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Browsing: Diary of John Adams, Volume 1


Docno: ADMS-01-01-02-0010-0001-0017

Author: Adams, John
Date: 1766-01-16

Thurdsday. Jany. 16th. 1766.

Dined at Mr. Nick Boylstones, with the two Mr. Boylstones, two Mr. Smiths, Mr. Hallowel1 and the Ladies. An elegant Dinner indeed! Went over the House to view the Furniture, which alone cost a thousand Pounds sterling. A Seat it is for a noble Man, a Prince. The Turkey Carpets, the painted Hangings, the Marble Tables, the rich Beds with crimson Damask Curtains and Counterpins, the beautiful Chimny Clock, the Spacious Garden, are the most magnificent of any Thing I have ever seen.
The Conversation of the two Boylstones and Hallowell is a Curiosity. Hotspurs all.—Tantivi.2—Nick. is a warm Friend of the Lieutenant { 295 } Governor, and inclining towards the Governor. Tom a firebrand against both. Tom is a perfect Viper—a Fiend—a Jew—a Devil—but is orthodox in Politicks however. Hallowell tells stories about Otis and drops Hints about Adams, &c., and about Mr. Dudley Atkins of Newbury. Otis told him, he says, that the Parliament had a Right to tax the Colonies and he was a d—d fool who deny’d it, and that this People never would be quiet till we had a Council from Home, till our Charter was taken away, and till we had regular Troops quartered upon Us.
<He came up under the> He says he saw Adams under the Tree of Liberty, when the Effigies hung there and asked him who they were and what. He said he did not know, he could not tell. He wanted to enquire.
He says Mr. Dudley Atkins was too well acquainted with the Secret of some riots there, to be entirely depended on, in his Account, &c.
Nick Boylstone is full of Stories about Jemmy and Solomon Davis. Solomon says, Country man I dont see what Occasion there is for a Governor and Council and House. You and the Town would do well enough.
Spent the Evening at Bracketts with Gen. Winslow, Coll. Bradford, Mr. Otis, Father Danforth, Coll. Richmond, Mr. [Brinlys?], and Mr. [Caldwell?] and Captain Hayward. Mr. Otis gave Us some Account of Ruggles’s Behaviour, at the Congress,3 and Winslow told Us about catching Bass with Eeel Spears, at the North River. Otis says, that when they came to sign Ruggles moved that none of them should sign, but that the Petitions should be carried back to the assemblies, to see if they would adopt them. This would have defeated the whole Enterprize. This Ruggles has an inflexible Oddity about him, which has gained him a Character for Courage and Probity, but renders him a disagreable Companion in Business.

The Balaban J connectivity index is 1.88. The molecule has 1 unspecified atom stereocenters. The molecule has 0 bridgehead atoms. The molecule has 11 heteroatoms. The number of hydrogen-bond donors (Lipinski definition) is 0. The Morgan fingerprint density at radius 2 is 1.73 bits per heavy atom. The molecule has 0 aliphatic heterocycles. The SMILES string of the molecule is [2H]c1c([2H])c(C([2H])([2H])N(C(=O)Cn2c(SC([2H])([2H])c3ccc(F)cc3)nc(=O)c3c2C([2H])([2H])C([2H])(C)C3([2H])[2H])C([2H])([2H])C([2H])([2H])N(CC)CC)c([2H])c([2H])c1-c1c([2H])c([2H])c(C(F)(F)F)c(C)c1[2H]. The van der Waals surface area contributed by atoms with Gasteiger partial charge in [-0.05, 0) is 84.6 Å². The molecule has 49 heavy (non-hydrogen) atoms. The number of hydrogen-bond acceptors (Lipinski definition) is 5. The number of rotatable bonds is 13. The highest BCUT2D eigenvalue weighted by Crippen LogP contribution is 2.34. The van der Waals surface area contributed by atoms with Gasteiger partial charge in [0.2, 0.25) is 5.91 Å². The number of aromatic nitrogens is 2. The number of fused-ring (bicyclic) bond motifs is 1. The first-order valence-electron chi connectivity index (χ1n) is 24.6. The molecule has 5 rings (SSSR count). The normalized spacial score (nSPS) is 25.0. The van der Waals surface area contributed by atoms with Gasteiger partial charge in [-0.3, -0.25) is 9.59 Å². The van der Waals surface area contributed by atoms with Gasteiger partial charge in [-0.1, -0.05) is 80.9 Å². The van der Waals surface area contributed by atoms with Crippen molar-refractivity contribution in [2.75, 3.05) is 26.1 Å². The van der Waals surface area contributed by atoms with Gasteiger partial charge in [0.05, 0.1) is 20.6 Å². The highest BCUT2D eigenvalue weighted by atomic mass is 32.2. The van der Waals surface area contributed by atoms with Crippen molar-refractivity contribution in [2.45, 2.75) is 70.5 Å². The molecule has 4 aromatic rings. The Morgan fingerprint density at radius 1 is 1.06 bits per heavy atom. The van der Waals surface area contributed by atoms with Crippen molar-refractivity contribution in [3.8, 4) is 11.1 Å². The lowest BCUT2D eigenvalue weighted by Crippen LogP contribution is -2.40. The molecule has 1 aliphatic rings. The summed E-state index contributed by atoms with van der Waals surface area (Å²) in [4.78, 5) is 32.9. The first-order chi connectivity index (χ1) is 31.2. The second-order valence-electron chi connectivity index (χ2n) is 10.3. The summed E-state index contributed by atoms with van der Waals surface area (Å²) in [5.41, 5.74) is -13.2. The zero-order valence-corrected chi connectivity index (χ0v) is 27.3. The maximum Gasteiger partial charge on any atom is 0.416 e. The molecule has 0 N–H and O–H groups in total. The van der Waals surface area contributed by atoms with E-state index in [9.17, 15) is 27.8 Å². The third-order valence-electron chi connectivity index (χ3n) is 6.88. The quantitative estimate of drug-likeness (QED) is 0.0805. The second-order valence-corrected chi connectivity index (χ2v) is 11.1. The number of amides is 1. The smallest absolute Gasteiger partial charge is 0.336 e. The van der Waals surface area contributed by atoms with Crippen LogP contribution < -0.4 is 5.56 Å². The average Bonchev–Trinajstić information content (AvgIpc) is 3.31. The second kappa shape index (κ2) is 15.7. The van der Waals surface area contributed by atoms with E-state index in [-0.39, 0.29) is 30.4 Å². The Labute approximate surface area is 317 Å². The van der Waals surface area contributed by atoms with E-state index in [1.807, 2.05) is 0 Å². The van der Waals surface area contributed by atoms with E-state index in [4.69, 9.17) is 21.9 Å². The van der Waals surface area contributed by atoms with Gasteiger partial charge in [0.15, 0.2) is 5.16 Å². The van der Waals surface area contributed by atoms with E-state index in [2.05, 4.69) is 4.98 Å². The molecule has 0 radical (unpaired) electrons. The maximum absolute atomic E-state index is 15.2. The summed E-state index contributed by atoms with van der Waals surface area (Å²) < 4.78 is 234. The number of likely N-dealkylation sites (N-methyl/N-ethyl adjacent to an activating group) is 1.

1. Benjamin Hallowell (1725–1799), comptroller of the customs in Boston, had married Mary, a sister of Nicholas and Thomas Boylston and a first cousin of JA’s mother. The Hallowells’ son Ward (1747–1828), who in 1770 took the name Ward Nicholas Boylston upon the promise of a large inheritance from his uncle, was to be closely associated with two generations of the Adams family. (Robert Hallowell Gardiner, Early Recollections, Hallowell, Me., 1936, p. 4–11; Sabin, Loyalists, under Benjamin Hallowell and W. N. Boylston respectively; Francis E. Blake, History of the Town of Princeton, Princeton, Mass., 1915, 1:278–280; 2:28.)
2. That is, they ride at full gallop. CFA reads “Tantivy Nick,” which was quite possibly what JA meant to write (the word being associated with high toryism; see OED), but the punctuation in the MS does not warrant such a reading.
3. The Stamp Act Congress, held at New York in Oct. 1765, to which nine colonies sent delegates. Timothy Ruggles and the younger Otis were two of the three sent by Massachusetts, and Ruggles served as presiding officer. See Edmund S. and Helen M. Morgan, The Stamp Act Crisis, Chapel Hill, 1953, ch. 7.
Cite web page as: Founding Families: Digital Editions of the Papers of the Winthrops and the Adamses, ed.C. James Taylor. Boston: Massachusetts Historical Society, 2014.
http://www.masshist.org/apde2/